MR. WARD has eliminated all chance of criticism of the poems he has selected for his volume by disclaiming any intention to compose an anthology of American verse. This little piece is merely a "book" of American verse and so may include anything.
The editor admits that what has been chosen is not even as complete as he had hoped on account of copyright restrictions and realizes that some of the pieces are not good poetry. But the propriety of the choice is defended on the ground that such work is indicative of the American mind if it were well received at the time of publication.
Assuming that such is the truth, such an index of mass psychology from the time of the publication of "Newes from Virginia" in the early days of James-town to that of Edna St. Vincent Millay's "Renascence" guarantees only an historical study useful to research students. But the great value of a collection and of all these compact little volumes of the Oxford series is in furnishing a handy reference to subject matter which the general reader wants to pursue once more.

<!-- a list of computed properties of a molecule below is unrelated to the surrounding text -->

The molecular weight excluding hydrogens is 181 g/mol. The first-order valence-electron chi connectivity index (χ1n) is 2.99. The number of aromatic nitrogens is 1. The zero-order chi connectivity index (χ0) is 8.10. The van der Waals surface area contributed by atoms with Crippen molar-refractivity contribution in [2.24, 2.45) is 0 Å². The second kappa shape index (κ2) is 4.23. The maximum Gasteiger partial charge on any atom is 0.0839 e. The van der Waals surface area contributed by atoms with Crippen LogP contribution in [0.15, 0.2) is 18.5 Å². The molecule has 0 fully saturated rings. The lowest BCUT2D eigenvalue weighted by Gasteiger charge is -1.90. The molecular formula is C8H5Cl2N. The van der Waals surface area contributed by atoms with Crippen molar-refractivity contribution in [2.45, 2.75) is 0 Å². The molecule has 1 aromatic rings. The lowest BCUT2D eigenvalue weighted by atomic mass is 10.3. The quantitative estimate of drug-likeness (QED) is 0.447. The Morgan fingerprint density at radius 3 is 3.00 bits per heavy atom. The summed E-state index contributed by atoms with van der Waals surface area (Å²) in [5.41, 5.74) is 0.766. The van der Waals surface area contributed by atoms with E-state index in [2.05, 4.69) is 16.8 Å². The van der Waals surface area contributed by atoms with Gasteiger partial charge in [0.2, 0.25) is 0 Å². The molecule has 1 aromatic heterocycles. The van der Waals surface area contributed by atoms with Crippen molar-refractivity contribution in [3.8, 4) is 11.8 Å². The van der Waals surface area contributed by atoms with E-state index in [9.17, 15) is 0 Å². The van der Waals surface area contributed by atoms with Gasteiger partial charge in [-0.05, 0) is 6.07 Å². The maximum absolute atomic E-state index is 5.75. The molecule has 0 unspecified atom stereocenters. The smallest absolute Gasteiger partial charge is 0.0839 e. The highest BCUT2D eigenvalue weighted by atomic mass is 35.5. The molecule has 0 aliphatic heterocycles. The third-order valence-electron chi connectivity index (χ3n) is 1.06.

Automatically, of course, many of the best of the dismally few great American poems have been included but a little more effort in trying to select only those would make the volume more interesting. We miss Ezra Pound, Archibald MacLeish, and Stephen Vincent Benet among the modern group and individual selections such as some of Emily Dickinson's "Life" beside the few cantos included here, Sidney Lanier's "The Marshes of Glynn", and Millay's "Wild Swans". To make room for these some of the emphasis could have been removed from Bryant and Longfellow and the volume would have been made considerably more useful.